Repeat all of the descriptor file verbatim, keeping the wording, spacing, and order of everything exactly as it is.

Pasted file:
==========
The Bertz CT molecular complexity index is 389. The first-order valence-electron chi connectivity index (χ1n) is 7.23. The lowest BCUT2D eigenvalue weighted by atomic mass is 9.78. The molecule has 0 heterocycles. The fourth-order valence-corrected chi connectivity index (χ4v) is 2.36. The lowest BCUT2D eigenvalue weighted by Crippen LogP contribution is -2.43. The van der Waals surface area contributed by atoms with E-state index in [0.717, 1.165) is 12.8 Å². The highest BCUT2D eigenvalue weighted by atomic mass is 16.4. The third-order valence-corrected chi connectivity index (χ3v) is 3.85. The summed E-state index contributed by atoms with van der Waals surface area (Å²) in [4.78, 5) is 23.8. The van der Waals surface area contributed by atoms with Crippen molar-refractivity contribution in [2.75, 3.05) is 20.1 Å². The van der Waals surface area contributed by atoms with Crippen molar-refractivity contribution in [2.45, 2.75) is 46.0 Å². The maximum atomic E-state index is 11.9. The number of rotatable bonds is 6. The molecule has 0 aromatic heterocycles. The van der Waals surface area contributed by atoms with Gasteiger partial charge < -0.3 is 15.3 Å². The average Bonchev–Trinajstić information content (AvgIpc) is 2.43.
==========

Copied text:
The Bertz CT molecular complexity index is 389. The first-order valence-electron chi connectivity index (χ1n) is 7.23. The lowest BCUT2D eigenvalue weighted by atomic mass is 9.78. The molecule has 0 heterocycles. The fourth-order valence-corrected chi connectivity index (χ4v) is 2.36. The lowest BCUT2D eigenvalue weighted by Crippen LogP contribution is -2.43. The van der Waals surface area contributed by atoms with E-state index in [0.717, 1.165) is 12.8 Å². The highest BCUT2D eigenvalue weighted by atomic mass is 16.4. The third-order valence-corrected chi connectivity index (χ3v) is 3.85. The summed E-state index contributed by atoms with van der Waals surface area (Å²) in [4.78, 5) is 23.8. The van der Waals surface area contributed by atoms with Crippen molar-refractivity contribution in [2.75, 3.05) is 20.1 Å². The van der Waals surface area contributed by atoms with Crippen molar-refractivity contribution in [2.45, 2.75) is 46.0 Å². The maximum atomic E-state index is 11.9. The number of rotatable bonds is 6. The molecule has 0 aromatic heterocycles. The van der Waals surface area contributed by atoms with Gasteiger partial charge < -0.3 is 15.3 Å². The average Bonchev–Trinajstić information content (AvgIpc) is 2.43.